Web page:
2009 / RWANDA& Ms Agnes Gyr-Ukunda


15 Omnium (18K gold) – special edition Rwanda. Donation of the total fund to BAKAME Editions for printing school books
COUNTRY: Republic of Rwanda
LANGUAGE: Ikinyarwanda, French, English
PRESIDENT: Paul Kagame
PRIME MINISTER: Bernard Makuza
AREA (TOTAL): 26,338 km2
POPULATION: 10,746,311 (est. 2010)
GDP (NOMINAL): $4.459 Billion /
$1.043 per capita (est. 2008)

Bakame Editions

bringing the written word to the people of Rwanda.

“We were in a small village handing out new books for the children of the local school. The welcome was overwhelming and the kids were thrilled to receive a book each, thanks to a generous donation from Switzerland. One boy in particular was very excited about his book. He said his Mum loves reading the books too, but he wasn’t going to show her until after dinner, otherwise she’d forget about the cooking!” Agnes Gyr-Ukunda smiles when she remembers this anecdote. And it is not only her face that smiles but also her eyes: you can see her passion and joy for what she does.

Gyr-Ukunda left her native Rwanda in the 70s to study in Switzerland where she’s been living ever since. It was in 1995, a year after the horrendous genocide that she decided to set up Bakame Editions, a publishing house funded by donations and specializing in children’s books. “I felt that I needed to do something for the traumatised children. And help preserving culture and traditions which were threatened to get lost. And what better way is there than to read? I wanted to help them smile again and temporarily forget about their traumas - if it is only for the length of a story.” Bakame Editions was born!

It was clear from the beginnings that Bakame Editions would mainly publish in Kinyarwanda, Rwanda’s native language. The importance of which Gyr-Ukunda can’t stress enough. “There are two main reasons to do this. Firstly, learning their own language and grammar helps tremendously when learning foreign languages such as French and English, the other official languages in Rwanda. Secondly, it helps building a national identity.” However, it is the fact that Rwandan society is an oral one and that before Agens Gyr-Ukunda, practically no children’s literature existed, let alone a tradition of literature, which makes her achievements so outstanding. “One of the biggest challenges was to find a way of how to transcribe those stories. Plus finding local illustrators who would be capable of visualizing them” says Gyr-Ukunda. The awards Bakame Editions have won over the years are testimony that she and her team have successfully overcome these difficulties.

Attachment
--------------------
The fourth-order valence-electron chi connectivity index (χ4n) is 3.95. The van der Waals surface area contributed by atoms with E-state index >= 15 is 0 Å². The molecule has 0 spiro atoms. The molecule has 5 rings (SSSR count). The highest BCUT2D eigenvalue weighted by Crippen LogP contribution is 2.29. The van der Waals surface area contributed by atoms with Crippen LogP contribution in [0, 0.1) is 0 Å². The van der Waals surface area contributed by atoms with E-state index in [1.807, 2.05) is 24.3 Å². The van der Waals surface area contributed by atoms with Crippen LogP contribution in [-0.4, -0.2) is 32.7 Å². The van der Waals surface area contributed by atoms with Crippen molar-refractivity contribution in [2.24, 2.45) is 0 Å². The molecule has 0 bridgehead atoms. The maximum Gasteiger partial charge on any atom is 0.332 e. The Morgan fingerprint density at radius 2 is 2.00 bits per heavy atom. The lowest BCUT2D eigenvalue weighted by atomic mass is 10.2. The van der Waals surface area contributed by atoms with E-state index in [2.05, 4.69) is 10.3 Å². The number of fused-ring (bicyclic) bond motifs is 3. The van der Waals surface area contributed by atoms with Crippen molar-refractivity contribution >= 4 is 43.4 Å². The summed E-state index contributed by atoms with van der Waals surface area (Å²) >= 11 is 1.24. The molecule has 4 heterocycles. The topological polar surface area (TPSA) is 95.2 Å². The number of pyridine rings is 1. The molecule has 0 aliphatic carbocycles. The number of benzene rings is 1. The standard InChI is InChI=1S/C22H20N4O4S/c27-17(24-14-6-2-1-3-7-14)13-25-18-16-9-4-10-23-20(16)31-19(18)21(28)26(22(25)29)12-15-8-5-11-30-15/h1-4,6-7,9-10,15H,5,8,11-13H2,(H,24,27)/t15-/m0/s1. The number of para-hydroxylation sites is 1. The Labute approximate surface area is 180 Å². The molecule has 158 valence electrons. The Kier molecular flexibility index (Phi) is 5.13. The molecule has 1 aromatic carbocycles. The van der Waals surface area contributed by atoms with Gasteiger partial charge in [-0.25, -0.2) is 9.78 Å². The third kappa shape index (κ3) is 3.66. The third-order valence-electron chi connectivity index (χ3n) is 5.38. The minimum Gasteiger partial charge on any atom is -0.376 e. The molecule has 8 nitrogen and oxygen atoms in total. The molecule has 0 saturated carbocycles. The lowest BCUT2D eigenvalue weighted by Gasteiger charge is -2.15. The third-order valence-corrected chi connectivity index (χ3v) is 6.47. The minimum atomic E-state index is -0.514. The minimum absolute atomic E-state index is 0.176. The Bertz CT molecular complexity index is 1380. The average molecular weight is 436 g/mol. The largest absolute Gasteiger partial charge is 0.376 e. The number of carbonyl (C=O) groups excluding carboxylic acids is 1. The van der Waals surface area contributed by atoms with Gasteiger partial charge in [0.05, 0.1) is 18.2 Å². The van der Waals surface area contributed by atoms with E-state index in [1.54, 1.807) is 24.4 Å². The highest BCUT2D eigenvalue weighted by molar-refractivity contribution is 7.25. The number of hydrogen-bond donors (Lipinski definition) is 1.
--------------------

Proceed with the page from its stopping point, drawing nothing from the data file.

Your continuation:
These days the published titles are not only story books but a majority is educational material ranging from sturdy grammar books to the ‘little hands’ series, designed to promote pre-school reading. Plus a number of non-fiction books, like eg ‘Love Letters’. This book proofed to be so popular ‘it went round two villages because everyone wanted to read it’ smiles Gyr-Ukunda. For her it is success stories like these, which outweigh all the hard work and difficulties the small but dedicated team face. ‘It is touching to see that everyone can identify with these stories. Everybody has been in love, has received a love letter, has written one. It is testimony to our connectedness as human beings, no matter what age, colour, status. Books unify and don’t make any judgments.’

The ‘Rucksack Libraries’ carry this philosophy even further. Each rucksack contains about 20 books and is carried from school to school and classroom to classroom. In this way even the remotest areas can be reached and supplied with books, because libraries are scarce. Bakame also provides regular training workshops for teachers, authors and illustrators. And, of course, reading and story telling events in primary schools, which the children love. It is their smiles and sparkling eyes which tell Gyr-Ukunda that Bakame Editions is doing the right thing. ‘It is important for me to give the children a positive and good feeling. To acknowledge them and to take them seriously.’

It is with this in mind that the idea of the ‘Reading Pavilion’ was conceived - a space dedicated to the children in the publishing building in Kigali - where they can drop by and browse through the books and read at their leisure; a sanctuary just for them. This will now become reality thanks to a donation from Horage. The construction is scheduled for her next trip to Rwanda in Autumn 2012 and will be another big step towards cementing a reading tradition in Rwandan society.

-Stephanie Sarlos / Roger Seal